Guillermo Navarro's cinematography is sumptuous and inviting. And the images are edited with a liquidity that invites us into even the scariest sequences, from the military grisliness to a massive, mud-dwelling frog or an eyeless man (Jones again) at a delicious-looking banquet. This is all the stuff of childhood imagination, except that the war isn't actually a game.

Baquero has a remarkable ability to fully capture her character's inner life as she explores unexpected places, tells her unborn brother imaginative tales and finds solace and trustworthiness only with her mother and Mercedes. Both Gil and Verdú are excellent, as is López in a rare hard-edged role.

This definitely isn't a movie for young children. The violence and terror sometimes feel over-the-top, with bugs, guns, needles and a gut-churning beating. But perhaps this shock of authenticity is important, as it highlights the fact that no matter how freaky the underworld gets, it's never as horrific as real life can be. And as the story moves toward it's heart-stopping climax, what the film has to say about imagination and fantasy becomes achingly resonant.

dir-scr Guillermo del Toro
with Ivana Baquero, Sergi López, Maribel Verdú, Ariadna Gil, Doug Jones, Álex Angulo, Federico Luppi, Roger Casamajor, Manolo Solo, Eusebio Lazaro, Paco Vidal, César Vea
jones and baquero release Sp 13.Oct.06,
UK 24.Nov.06,
US 29.Dec.06
06/Spain Warner 1h59

26th Shadows Awards

15 themes, strong violence, language
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Rabbit on the Moon   4/5   Conejo en la Luna
With a willingness to boldly tell it like it is, this edgy and riveting political thriller digs deeply into corruption while telling an intensely personal story. It's powerful, harrowing and startlingly important.

As Mexican and UK officials engage in illicit dealings, a Mexico City artist Antonio (Bichir) innocently buys land from a dodgy salesman called Chubby (Cobos). But Chubby's involved in a political assassination, and the Mexican secret police, in search of a scapegoat, exploit the link to Antonio. A friend helps him flee to London, but his British wife Julie (Pilkington) and infant daughter are secretly imprisoned by the chief investigator (Ochoa). Meanwhile, Antonio is trying to find help in London, not realising that Julie's ex (Kotz) is actually an MI5 agent.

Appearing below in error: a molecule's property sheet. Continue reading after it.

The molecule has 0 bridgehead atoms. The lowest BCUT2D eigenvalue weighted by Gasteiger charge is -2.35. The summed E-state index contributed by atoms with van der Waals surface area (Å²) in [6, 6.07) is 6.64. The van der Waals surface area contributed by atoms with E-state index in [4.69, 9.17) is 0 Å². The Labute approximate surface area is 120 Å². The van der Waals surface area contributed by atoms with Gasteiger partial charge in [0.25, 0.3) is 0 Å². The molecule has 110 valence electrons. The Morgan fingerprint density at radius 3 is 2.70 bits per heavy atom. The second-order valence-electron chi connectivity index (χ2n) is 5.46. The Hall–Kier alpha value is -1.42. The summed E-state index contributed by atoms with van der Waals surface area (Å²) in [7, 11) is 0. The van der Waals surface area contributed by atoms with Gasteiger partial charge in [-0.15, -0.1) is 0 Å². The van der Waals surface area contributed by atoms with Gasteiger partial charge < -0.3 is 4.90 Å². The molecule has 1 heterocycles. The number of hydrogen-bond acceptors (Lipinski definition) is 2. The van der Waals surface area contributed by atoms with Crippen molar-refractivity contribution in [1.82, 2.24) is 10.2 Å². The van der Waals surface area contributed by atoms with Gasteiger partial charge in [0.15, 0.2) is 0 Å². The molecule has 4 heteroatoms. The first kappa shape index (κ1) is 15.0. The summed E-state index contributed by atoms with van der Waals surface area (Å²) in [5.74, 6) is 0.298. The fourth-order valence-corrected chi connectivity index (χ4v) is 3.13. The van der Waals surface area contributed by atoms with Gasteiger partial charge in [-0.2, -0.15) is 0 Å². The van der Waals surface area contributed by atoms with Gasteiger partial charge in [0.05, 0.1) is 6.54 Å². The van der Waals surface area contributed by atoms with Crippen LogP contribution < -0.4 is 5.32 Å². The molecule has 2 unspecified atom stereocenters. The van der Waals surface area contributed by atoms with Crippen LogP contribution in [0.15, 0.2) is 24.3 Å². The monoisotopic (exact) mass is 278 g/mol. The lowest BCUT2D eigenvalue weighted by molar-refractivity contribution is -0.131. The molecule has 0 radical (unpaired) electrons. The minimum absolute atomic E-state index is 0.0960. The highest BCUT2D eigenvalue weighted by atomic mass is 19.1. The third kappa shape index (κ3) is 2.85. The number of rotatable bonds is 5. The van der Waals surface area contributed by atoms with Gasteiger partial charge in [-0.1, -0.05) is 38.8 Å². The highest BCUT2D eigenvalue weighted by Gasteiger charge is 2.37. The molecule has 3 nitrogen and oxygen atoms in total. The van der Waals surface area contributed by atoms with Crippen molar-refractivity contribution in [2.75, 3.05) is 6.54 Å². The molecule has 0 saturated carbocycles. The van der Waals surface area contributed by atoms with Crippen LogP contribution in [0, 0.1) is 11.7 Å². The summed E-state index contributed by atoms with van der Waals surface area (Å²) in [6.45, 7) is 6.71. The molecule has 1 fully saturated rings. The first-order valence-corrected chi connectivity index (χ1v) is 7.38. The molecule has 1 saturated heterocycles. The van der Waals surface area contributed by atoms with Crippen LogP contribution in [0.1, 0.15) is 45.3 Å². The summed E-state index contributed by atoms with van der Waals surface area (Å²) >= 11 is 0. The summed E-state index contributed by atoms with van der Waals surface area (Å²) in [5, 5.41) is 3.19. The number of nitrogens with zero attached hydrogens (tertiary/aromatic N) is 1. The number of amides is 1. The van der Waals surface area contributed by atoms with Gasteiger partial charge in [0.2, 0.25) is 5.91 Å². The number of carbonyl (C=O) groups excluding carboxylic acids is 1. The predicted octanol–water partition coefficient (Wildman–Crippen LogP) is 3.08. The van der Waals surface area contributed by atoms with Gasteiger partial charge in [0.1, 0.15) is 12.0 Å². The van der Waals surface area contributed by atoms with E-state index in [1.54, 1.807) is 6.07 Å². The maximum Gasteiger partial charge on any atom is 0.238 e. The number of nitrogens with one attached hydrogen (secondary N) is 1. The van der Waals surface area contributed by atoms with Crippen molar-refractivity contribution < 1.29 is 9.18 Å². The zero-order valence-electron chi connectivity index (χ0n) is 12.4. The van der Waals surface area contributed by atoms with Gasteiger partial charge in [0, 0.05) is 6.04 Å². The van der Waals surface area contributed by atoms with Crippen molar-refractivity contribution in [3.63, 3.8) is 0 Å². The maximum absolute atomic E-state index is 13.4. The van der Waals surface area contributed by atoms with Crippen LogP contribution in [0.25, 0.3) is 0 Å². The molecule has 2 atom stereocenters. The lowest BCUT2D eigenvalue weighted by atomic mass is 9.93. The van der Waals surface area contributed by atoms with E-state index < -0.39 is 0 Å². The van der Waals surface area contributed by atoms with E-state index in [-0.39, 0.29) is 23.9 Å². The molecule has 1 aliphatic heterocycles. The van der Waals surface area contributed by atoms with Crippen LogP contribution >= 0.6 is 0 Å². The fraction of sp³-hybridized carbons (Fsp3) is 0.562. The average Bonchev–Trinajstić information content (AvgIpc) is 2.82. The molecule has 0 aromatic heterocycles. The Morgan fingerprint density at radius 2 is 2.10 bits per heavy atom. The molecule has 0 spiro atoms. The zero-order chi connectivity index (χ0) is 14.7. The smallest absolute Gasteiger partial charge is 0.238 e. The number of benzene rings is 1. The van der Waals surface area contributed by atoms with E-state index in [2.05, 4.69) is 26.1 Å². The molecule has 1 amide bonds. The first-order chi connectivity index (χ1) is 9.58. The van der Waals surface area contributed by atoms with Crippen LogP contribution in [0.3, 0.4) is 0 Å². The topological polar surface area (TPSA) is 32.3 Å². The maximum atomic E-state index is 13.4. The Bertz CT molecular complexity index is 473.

Writer-director Suárez kicks off the film at full speed with a bewildering array of politicians, thugs and innocent bystanders thrown into a stew of corruption, torture, murder and fear. It's thoroughly terrifying to contemplate how we'd react in the same situations. This is a story of everyday people unwittingly caught up in a massive conspiracy from which there seems to be no escape. The people in power can do whatever they like, while those who elected them are defenceless.

There's an edgy, relentless urgency to the filmmaking style that refuses to play it safe. Even a few badly contrived plot points can't undermine the film's bold story and unflinching themes. It helps that the script is extremely realistic, with actors who deliver raw, gritty performances. It's also especially well edited, cutting between the various story threads to keep us utterly gripped to each element of the plot. (The title refers to one of Antonio's paintings.)

Reminiscent of Traffic or Syriana, this film touches on all aspects of government corruption, dodgy arms deals, drug money, black market babies, secret prisons and the mistreatment of political prisoners. It also bravely challenges our belief that these things can't possibly happen in a "civilised society", even if it's the UK's legal system that ultimately comes to the rescue. Despite its flaws, this is an important, courageous movie.

dir-scr Jorge Ramírez Suárez
with Bruno Bichir, Lorraine Pilkington, Jesús Ochoa, Adam Kotz, Álvaro Guerrero, Rodrigo Murray, Emma Cunniffe, Reece Dinsdale, Carlos Cobos, Ricardo Blume, Adalberto Parra, Rodrigo Vazquez